These are great news indeed. Unfortunately, the number of murders in the forest did not follow the same logic. According to Commisão Pastoral da Terra (CPT), an institution that supports small farmers and extractivists, 192 people lost their lives trying to defend their lands and the forest from wood sellers and big land owners since 2005, Dorothy’s death. Last year, out of 38 people killed in the forest, 18 were in Pará.
Although devastation has been dropping along the years, the recent period has seen a rise of 27% on devastating land from August 2010 to April 2011, when compared to the same period a year before.
The reason for this rise is on the new Forest Code that was about to be voted in the Senate. “Wood sellers heard that the new code would give them amnesty over all devastated land, but what the code states is amnesty for all devastation until 2008, not now”, says consultant Ricardo Cruz. The rise was followed by a stronger inspection held by Ibama, the Brazilian regulatory institute, and more complaints made by small farmers and extrativists, resulting in the recent deaths.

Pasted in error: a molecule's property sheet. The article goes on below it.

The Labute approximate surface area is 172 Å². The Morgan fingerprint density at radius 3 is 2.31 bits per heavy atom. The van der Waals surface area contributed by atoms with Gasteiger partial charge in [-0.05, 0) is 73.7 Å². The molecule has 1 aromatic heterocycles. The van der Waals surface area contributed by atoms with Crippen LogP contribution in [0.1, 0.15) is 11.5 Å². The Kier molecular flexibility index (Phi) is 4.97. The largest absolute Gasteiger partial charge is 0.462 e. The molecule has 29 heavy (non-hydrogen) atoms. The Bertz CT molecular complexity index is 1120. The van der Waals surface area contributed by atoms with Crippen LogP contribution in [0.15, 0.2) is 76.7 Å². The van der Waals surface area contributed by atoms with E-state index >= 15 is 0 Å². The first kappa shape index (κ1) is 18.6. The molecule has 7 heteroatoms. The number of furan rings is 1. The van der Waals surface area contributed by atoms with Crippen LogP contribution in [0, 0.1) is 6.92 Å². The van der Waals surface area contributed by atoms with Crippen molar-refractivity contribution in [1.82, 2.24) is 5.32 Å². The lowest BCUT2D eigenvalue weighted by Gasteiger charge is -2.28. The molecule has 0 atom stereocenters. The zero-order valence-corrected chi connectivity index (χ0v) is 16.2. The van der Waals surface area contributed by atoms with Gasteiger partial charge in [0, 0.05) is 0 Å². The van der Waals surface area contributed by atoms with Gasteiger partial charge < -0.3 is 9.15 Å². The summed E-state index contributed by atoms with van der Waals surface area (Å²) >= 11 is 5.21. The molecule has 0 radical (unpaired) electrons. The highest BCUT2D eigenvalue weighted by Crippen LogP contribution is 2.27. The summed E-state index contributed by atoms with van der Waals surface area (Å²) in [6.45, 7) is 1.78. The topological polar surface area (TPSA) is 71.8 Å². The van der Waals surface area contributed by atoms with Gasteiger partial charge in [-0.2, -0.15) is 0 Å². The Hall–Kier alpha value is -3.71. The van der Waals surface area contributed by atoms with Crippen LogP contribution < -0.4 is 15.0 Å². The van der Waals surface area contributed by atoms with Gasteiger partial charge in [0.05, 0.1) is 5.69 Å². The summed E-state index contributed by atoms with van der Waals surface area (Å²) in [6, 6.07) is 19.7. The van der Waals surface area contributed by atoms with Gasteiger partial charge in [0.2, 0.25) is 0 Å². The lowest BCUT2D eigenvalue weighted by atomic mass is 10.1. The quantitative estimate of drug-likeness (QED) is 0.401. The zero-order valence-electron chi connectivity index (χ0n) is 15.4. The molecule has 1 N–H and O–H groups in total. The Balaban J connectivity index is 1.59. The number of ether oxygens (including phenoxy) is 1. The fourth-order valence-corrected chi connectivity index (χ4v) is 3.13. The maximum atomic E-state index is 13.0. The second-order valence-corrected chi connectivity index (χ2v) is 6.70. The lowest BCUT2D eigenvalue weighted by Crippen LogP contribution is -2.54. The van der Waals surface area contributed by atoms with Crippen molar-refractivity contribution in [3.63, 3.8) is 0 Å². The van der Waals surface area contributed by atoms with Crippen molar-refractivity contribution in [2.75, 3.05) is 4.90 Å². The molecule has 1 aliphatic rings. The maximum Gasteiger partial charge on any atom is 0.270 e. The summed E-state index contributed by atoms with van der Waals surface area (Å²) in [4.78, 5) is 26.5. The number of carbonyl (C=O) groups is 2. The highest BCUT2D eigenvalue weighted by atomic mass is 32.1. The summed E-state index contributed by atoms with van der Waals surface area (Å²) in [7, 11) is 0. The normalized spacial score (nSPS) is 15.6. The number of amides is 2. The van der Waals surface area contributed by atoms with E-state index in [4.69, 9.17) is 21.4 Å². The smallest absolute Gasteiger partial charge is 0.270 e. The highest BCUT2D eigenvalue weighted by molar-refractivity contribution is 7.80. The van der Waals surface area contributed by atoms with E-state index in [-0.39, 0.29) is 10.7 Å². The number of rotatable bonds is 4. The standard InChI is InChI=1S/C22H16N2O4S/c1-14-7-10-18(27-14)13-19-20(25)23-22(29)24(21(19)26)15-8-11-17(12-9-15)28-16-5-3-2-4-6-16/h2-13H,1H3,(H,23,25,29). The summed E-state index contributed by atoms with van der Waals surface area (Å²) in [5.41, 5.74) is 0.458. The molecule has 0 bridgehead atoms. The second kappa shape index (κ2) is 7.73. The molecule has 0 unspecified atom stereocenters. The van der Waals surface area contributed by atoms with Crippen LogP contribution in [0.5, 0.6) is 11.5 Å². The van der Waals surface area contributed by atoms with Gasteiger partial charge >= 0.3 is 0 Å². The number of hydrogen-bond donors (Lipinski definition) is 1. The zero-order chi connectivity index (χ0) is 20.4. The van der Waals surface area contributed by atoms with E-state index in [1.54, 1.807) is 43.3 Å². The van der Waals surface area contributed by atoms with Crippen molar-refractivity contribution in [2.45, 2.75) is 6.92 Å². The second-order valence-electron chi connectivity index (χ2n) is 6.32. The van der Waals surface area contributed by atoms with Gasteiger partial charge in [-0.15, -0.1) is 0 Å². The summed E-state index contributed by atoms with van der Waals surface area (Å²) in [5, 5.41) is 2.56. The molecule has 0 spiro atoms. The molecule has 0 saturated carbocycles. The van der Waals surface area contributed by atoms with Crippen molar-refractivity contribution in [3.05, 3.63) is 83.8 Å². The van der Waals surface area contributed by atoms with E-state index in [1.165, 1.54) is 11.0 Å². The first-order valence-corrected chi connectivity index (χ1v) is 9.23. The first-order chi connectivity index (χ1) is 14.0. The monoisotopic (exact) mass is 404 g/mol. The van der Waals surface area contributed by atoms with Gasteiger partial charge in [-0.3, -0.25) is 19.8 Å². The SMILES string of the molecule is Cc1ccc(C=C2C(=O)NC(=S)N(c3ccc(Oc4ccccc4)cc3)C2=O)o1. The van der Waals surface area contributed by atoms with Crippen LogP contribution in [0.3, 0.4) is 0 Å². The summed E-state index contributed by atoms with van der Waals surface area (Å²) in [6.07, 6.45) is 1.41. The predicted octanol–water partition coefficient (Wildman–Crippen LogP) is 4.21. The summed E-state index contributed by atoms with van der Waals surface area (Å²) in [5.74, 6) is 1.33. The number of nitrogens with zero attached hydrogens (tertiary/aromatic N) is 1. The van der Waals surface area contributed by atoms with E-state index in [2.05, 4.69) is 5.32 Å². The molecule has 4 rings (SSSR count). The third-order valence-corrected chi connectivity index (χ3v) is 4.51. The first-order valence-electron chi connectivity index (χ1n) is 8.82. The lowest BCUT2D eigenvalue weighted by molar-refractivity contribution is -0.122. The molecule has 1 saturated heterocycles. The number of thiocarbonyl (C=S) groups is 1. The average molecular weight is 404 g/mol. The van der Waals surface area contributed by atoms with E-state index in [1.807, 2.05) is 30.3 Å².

The third cycle: José Claudio da Silva
The most recent cycle was put together to investigate Zé Claudio’s death. The operation Arch of Fire was reinstalled and federal forces were moved to the areas of conflict. It seems quite unfair to have the Federal Police investigating only one of the forest crimes instead of focusing on the whole issue. All other matters – 170 cases only in the state of Pará – are held in state departments. The problem here, says Canuto, is the negative presence of the state: “It has been said that there is a lack of action by the states on the land issue, but the problem is that the state is there, but on the money side, defending interests of high profile land owners and companies”.
The huge land of Pará state is considering to be dismantled in three different parts: Pará, Tapajós and Carajás. The Carajás state, if ever becomes a reality, would be the richest of the three. The region concentrates not only virgin forest for wood sellers or open camps being cut off by cattle owners. It is also the most profitable mineral fields owned by Companhia Vale do Rio Doce (CVRD), Brazilian’s most powerful mineral company. It would also be the most violent state of Brazil. Political forces in favor of Carajás state creation argue that a smaller territory would benefit the population, approximating them to the authorities, bringing sustainable development and infra structure. “When the population has more access to information and education, the so called ‘feudalism’ will vanish”, says technical advisor of the Democratic Workers Party (PDT) Tatiany Barata.